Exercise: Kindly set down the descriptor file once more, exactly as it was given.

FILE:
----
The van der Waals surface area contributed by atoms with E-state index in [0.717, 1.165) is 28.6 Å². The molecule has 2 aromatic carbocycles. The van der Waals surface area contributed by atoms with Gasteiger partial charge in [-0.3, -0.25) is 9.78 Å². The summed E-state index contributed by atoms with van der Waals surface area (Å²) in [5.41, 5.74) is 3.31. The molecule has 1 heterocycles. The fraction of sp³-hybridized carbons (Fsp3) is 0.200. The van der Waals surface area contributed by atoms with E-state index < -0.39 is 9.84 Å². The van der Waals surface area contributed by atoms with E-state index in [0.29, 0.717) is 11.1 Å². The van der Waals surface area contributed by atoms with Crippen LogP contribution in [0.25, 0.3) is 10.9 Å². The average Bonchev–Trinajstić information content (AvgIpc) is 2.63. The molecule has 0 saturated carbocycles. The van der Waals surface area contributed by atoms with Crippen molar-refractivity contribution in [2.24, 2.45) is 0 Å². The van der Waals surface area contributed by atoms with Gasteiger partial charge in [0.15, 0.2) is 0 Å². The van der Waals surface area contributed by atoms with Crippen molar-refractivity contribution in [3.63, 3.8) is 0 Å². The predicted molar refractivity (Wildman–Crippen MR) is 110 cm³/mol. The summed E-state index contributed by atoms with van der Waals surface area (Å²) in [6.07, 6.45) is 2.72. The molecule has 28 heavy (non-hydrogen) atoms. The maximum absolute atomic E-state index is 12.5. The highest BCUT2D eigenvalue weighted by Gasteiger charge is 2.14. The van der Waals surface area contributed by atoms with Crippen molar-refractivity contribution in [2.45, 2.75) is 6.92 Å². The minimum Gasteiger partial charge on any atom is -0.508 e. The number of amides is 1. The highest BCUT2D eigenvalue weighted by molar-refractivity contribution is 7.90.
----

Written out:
The van der Waals surface area contributed by atoms with E-state index in [0.717, 1.165) is 28.6 Å². The molecule has 2 aromatic carbocycles. The van der Waals surface area contributed by atoms with Gasteiger partial charge in [-0.3, -0.25) is 9.78 Å². The summed E-state index contributed by atoms with van der Waals surface area (Å²) in [5.41, 5.74) is 3.31. The molecule has 1 heterocycles. The fraction of sp³-hybridized carbons (Fsp3) is 0.200. The van der Waals surface area contributed by atoms with E-state index < -0.39 is 9.84 Å². The van der Waals surface area contributed by atoms with E-state index in [0.29, 0.717) is 11.1 Å². The van der Waals surface area contributed by atoms with Crippen LogP contribution in [0.25, 0.3) is 10.9 Å². The average Bonchev–Trinajstić information content (AvgIpc) is 2.63. The molecule has 0 saturated carbocycles. The van der Waals surface area contributed by atoms with Crippen molar-refractivity contribution in [2.24, 2.45) is 0 Å². The van der Waals surface area contributed by atoms with Gasteiger partial charge in [0.15, 0.2) is 0 Å². The van der Waals surface area contributed by atoms with Crippen molar-refractivity contribution in [3.63, 3.8) is 0 Å². The predicted molar refractivity (Wildman–Crippen MR) is 110 cm³/mol. The summed E-state index contributed by atoms with van der Waals surface area (Å²) in [6.07, 6.45) is 2.72. The molecule has 28 heavy (non-hydrogen) atoms. The maximum absolute atomic E-state index is 12.5. The highest BCUT2D eigenvalue weighted by Gasteiger charge is 2.14. The van der Waals surface area contributed by atoms with Crippen molar-refractivity contribution in [2.45, 2.75) is 6.92 Å². The minimum Gasteiger partial charge on any atom is -0.508 e. The number of amides is 1. The highest BCUT2D eigenvalue weighted by molar-refractivity contribution is 7.90.